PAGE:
The concrete jungle of Phoenix sometimes gets to me.
Yes, I use a traffic jam to jam to my favorite tune.
Yes, I meditate some more at another traffic light.
Yes, I smile and chit chat with the person next to me in line.
Yes, I hike the big brown hills almost everyday to get my dose of nature.
Yes, I do think a Saguaro cactus is one of the most beautiful unique trees on earth.
I have created a life that I enjoy even though I am ensconced in a stone metropolis.
I still long to drive without stopping.
I long to drive more than 100 feet without a traffic light.
I long to run in and out of a store.
I long to jump on rocks along a creek.
I long to read under a sprawling oak tree.
That being said, I make it a priority to get out of town.
Sure I have chosen to build a business in a Valley with roughly 6 million other inhabitants, but to take a break from it all is literally a short drive away. I think AZ has the most diverse beauty on earth.
We are known the world over for the Grand Canyon, who can compete with that majesty? I will tell you who can, Sedona, an hour and a half north of Phoenix. Everyone must visit the Grand Canyon at least once in their life, but Sedona is my constant refuge. My client allows me to stay in her Hobbit House, a quaint cottage beside Oak Creek. There is nothing like her diverse cliffs and great red rock monoliths, every view is breathtaking! It is here where I take time to reflect, hike, and write. It refreshes, renews, and invigorates. I return to the Valley a little more enlightened.
Then there is Prescott. Prescott, only an hour and a half northwest of the valley, is a true small town. It is a community, with old architecture, cowboy bars, and a street called Whiskey Row. It hosts the largest Ponderosa Pine forest in the world. On weekends, people gather from all over to the town square, a sort of unique fleet market type buying and selling experience. Shopping is not why I love this place though. I love driving on hwy 69, watching the landscape transform from valley desert to tree scattered mountainous vistas. I have a favorite stoplight there, because its view symbolizes my joy of Prescott. The road becomes thicker and thicker with trees, curvy from the hills and mountains, and just when I least expect it, I round the corner to an elevated wide open view of the town. The simple grandeur of thumb butte appears, welcoming me. I smile with delight every time. This place could be a cyclists nightmare or treasured challenge, with all of its hills. The ever changing elevation gives me a smaller yet significant feeling, bringing the clouds oh so close to me, and the trees seem to wrap me tightly in their care.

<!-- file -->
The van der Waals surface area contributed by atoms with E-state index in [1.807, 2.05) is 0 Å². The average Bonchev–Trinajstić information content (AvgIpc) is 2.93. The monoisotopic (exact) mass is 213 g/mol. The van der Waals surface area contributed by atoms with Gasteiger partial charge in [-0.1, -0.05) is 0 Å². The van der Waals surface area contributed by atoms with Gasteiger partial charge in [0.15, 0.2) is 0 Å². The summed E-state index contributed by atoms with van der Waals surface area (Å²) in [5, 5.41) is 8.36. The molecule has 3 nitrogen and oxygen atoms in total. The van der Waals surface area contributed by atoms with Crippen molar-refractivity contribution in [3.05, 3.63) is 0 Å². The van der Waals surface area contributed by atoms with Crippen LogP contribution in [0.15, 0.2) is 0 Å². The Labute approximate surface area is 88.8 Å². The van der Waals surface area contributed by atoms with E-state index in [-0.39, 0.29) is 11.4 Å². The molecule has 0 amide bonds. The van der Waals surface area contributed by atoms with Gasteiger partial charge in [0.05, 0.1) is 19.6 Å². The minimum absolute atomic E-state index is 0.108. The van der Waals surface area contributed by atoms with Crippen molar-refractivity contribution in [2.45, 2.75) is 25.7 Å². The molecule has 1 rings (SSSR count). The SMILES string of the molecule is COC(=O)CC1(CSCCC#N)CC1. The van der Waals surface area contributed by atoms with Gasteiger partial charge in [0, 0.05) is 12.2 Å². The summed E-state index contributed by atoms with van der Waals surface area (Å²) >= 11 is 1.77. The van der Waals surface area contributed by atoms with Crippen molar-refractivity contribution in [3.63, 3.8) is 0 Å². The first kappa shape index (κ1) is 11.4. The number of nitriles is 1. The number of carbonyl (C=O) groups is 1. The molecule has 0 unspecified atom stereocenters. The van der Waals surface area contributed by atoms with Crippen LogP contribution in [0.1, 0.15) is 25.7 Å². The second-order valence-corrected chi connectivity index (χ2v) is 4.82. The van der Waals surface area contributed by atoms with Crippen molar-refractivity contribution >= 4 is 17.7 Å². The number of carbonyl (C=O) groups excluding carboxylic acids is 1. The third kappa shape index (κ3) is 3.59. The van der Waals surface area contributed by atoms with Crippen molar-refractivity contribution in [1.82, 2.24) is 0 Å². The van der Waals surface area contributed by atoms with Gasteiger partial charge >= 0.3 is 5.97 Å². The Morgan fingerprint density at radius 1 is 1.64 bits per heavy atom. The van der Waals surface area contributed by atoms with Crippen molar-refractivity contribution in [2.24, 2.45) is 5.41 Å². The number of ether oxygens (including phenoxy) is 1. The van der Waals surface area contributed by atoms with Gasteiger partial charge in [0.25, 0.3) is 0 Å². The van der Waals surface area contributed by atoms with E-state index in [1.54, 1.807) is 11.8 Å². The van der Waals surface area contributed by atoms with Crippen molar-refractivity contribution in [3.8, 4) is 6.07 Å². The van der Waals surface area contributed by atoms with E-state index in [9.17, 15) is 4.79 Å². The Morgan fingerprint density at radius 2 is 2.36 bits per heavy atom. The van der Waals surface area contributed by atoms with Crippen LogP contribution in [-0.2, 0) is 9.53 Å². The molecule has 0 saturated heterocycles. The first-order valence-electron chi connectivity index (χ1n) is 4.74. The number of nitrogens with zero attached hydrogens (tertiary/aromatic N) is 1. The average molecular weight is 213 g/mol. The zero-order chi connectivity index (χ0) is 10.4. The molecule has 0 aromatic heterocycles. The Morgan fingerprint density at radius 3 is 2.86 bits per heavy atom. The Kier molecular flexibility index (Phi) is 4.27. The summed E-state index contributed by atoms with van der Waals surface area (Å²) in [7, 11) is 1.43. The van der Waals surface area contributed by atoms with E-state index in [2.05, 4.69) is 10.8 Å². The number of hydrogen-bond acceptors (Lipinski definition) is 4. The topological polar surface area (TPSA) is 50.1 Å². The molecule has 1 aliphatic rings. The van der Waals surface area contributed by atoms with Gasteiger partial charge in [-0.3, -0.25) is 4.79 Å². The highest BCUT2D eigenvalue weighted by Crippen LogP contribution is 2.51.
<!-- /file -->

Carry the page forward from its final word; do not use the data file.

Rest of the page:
Flagstaff, less than 3 hours north, can be as cold as my home state of MN. Unlike my childhood roots, Flagstaff has a mountain for skiing, sledding, snowboarding, or whatever snowy adventure you partake of. In the summer, it is a much needed oasis from the 110 degrees of the valley.
It is here that my roommate, her family and I, recently took a much needed camping trip. My roommate and I could not be more diametrically opposed, but we love each other so. I tease her because her Homecoming Queen history follows her everywhere. She practically invited the entire city of Phoenix on our trip. She packs an entire grocery store as well. Her kids and I have a blast being silly, but I warn them of how lucky they are. A trip with me would be fun, but they would be cold and starve, out foraging for nuts and berries.
Sometimes I just need to NOT be an adult. Sometimes I need to be completely free of responsibility to fully bring out the kid inside. Typically, I will not be found sitting around drinking with the adults for long. Kids fascinate me. I relate to their carefree active attitude. I have a knack for bringing out their fun pleasant side, a side their parents often forget they have.
Me and 3 teens went for a ride in my Audi convertible. Once we hit the quiet dirt roads surrounding the lake, I handed the wheel over to the 15 year old, with instructions to not surpass 40 miles an hour. “I like to have fun, but we can be safe about it,” I instructed. It was freaking AWESOME! Blaring Carly Rae Jepson, we sat up high on the back, arms flailing, dancing and singing at the top of our lungs. We made the typical country store stop for ice cream bars and lollipops, parked in the wrong spot at the lake to go for a quick dip, and of course 30 minutes after carousing on the deck, we were reprimanded of its use for incoming and outgoing boats only.
We finished our day in the dimly lit tent, laughing so hard it hurt, to the silly inappropriate body part / bodily fluids infused definitions created by my adolescent three some for obscure words from the game Balderdash. They teased me voraciously for my attempt to step out of my sensical lexicon and enter their crude utterly stupid vocabulary. Yes, it was blissfully ridiculous.
I had soooooooo much stinkin fun!!!
Now, I can return to stoplights and traffic jams with reflective giggly moments to accompany me.
Bold Truth & Bold Effort
1.Go find fun!
2.Act like a kid! Or hang out with one to learn how!
3.Laugh until it hurts!
Release to Unleash!
How do you get out of town?
Do you ever tap into the kid inside?